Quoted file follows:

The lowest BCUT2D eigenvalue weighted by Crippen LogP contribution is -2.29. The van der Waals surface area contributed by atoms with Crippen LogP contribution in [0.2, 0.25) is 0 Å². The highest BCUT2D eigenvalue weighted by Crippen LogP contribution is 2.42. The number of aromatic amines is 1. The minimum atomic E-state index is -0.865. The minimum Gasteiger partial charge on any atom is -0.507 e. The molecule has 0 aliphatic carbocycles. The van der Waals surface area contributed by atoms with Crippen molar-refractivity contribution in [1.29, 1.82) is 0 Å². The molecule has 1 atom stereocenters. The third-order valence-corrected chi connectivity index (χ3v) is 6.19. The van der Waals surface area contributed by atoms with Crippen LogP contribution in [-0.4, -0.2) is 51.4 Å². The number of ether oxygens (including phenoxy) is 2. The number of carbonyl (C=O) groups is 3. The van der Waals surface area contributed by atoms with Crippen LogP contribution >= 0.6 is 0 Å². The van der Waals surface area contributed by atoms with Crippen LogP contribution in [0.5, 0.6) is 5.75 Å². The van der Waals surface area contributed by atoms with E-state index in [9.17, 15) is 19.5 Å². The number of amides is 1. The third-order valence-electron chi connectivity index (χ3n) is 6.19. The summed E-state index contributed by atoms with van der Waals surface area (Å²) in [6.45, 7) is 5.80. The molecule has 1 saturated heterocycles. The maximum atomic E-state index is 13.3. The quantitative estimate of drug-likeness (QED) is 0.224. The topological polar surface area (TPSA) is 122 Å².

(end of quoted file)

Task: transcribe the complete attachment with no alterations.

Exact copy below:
The lowest BCUT2D eigenvalue weighted by Crippen LogP contribution is -2.29. The van der Waals surface area contributed by atoms with Crippen LogP contribution in [0.2, 0.25) is 0 Å². The highest BCUT2D eigenvalue weighted by Crippen LogP contribution is 2.42. The number of aromatic amines is 1. The minimum atomic E-state index is -0.865. The minimum Gasteiger partial charge on any atom is -0.507 e. The molecule has 0 aliphatic carbocycles. The van der Waals surface area contributed by atoms with Crippen molar-refractivity contribution in [1.29, 1.82) is 0 Å². The molecule has 1 atom stereocenters. The third-order valence-corrected chi connectivity index (χ3v) is 6.19. The van der Waals surface area contributed by atoms with Crippen LogP contribution in [-0.4, -0.2) is 51.4 Å². The number of ether oxygens (including phenoxy) is 2. The number of carbonyl (C=O) groups is 3. The van der Waals surface area contributed by atoms with Crippen LogP contribution >= 0.6 is 0 Å². The van der Waals surface area contributed by atoms with Crippen LogP contribution in [0.5, 0.6) is 5.75 Å². The van der Waals surface area contributed by atoms with E-state index in [9.17, 15) is 19.5 Å². The number of amides is 1. The third-order valence-electron chi connectivity index (χ3n) is 6.19. The summed E-state index contributed by atoms with van der Waals surface area (Å²) in [6.45, 7) is 5.80. The molecule has 1 saturated heterocycles. The maximum atomic E-state index is 13.3. The quantitative estimate of drug-likeness (QED) is 0.224. The topological polar surface area (TPSA) is 122 Å².